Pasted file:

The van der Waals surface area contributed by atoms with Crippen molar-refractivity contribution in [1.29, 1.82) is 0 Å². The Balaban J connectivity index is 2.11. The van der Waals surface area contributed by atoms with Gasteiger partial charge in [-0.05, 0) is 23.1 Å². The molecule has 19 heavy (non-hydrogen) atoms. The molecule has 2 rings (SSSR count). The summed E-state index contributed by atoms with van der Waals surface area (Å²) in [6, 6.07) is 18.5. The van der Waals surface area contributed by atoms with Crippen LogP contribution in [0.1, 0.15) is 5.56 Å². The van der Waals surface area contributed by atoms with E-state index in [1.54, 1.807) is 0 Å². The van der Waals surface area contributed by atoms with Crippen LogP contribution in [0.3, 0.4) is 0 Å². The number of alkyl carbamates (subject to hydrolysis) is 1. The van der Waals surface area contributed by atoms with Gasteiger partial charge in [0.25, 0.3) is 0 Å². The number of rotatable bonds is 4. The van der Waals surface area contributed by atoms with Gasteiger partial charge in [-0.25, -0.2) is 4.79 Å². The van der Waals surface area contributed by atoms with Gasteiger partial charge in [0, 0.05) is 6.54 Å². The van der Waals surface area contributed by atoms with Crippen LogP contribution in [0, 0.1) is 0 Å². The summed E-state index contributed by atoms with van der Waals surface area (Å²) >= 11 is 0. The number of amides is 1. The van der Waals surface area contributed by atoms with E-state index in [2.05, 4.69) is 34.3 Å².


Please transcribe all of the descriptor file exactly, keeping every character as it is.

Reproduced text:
The van der Waals surface area contributed by atoms with Crippen molar-refractivity contribution in [1.29, 1.82) is 0 Å². The Balaban J connectivity index is 2.11. The van der Waals surface area contributed by atoms with Gasteiger partial charge in [-0.05, 0) is 23.1 Å². The molecule has 19 heavy (non-hydrogen) atoms. The molecule has 2 rings (SSSR count). The summed E-state index contributed by atoms with van der Waals surface area (Å²) in [6, 6.07) is 18.5. The van der Waals surface area contributed by atoms with Crippen LogP contribution in [0.1, 0.15) is 5.56 Å². The van der Waals surface area contributed by atoms with E-state index in [1.54, 1.807) is 0 Å². The van der Waals surface area contributed by atoms with Crippen LogP contribution in [0.3, 0.4) is 0 Å². The number of alkyl carbamates (subject to hydrolysis) is 1. The van der Waals surface area contributed by atoms with Gasteiger partial charge in [0.25, 0.3) is 0 Å². The number of rotatable bonds is 4. The van der Waals surface area contributed by atoms with Gasteiger partial charge in [-0.25, -0.2) is 4.79 Å². The van der Waals surface area contributed by atoms with Gasteiger partial charge in [0, 0.05) is 6.54 Å². The van der Waals surface area contributed by atoms with Crippen LogP contribution in [0, 0.1) is 0 Å². The summed E-state index contributed by atoms with van der Waals surface area (Å²) >= 11 is 0. The number of amides is 1. The van der Waals surface area contributed by atoms with E-state index in [2.05, 4.69) is 34.3 Å².